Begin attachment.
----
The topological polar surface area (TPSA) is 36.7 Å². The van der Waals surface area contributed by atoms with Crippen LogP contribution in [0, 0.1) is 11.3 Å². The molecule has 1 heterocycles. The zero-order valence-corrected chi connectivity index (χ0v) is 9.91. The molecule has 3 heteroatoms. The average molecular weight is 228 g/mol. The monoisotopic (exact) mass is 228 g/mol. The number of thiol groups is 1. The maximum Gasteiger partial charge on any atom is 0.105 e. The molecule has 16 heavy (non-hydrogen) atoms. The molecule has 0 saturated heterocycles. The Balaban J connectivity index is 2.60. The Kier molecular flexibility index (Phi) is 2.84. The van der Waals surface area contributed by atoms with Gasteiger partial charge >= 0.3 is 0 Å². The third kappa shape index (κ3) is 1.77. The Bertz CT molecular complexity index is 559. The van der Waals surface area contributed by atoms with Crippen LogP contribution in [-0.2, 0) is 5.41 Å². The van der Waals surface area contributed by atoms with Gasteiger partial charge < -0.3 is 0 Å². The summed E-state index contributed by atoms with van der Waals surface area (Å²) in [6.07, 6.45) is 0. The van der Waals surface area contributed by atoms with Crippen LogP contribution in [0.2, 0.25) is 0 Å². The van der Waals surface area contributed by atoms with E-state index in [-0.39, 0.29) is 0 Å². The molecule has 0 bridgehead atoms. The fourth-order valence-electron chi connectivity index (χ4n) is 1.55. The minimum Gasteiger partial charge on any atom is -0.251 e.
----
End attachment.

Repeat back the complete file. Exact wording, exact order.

The topological polar surface area (TPSA) is 36.7 Å². The van der Waals surface area contributed by atoms with Crippen LogP contribution in [0, 0.1) is 11.3 Å². The molecule has 1 heterocycles. The zero-order valence-corrected chi connectivity index (χ0v) is 9.91. The molecule has 3 heteroatoms. The average molecular weight is 228 g/mol. The monoisotopic (exact) mass is 228 g/mol. The number of thiol groups is 1. The maximum Gasteiger partial charge on any atom is 0.105 e. The molecule has 16 heavy (non-hydrogen) atoms. The molecule has 0 saturated heterocycles. The Balaban J connectivity index is 2.60. The Kier molecular flexibility index (Phi) is 2.84. The van der Waals surface area contributed by atoms with Gasteiger partial charge >= 0.3 is 0 Å². The third kappa shape index (κ3) is 1.77. The Bertz CT molecular complexity index is 559. The van der Waals surface area contributed by atoms with Crippen LogP contribution in [-0.2, 0) is 5.41 Å². The van der Waals surface area contributed by atoms with Gasteiger partial charge < -0.3 is 0 Å². The summed E-state index contributed by atoms with van der Waals surface area (Å²) in [6.07, 6.45) is 0. The van der Waals surface area contributed by atoms with Crippen LogP contribution in [0.2, 0.25) is 0 Å². The van der Waals surface area contributed by atoms with E-state index in [-0.39, 0.29) is 0 Å². The molecule has 0 bridgehead atoms. The fourth-order valence-electron chi connectivity index (χ4n) is 1.55. The minimum Gasteiger partial charge on any atom is -0.251 e.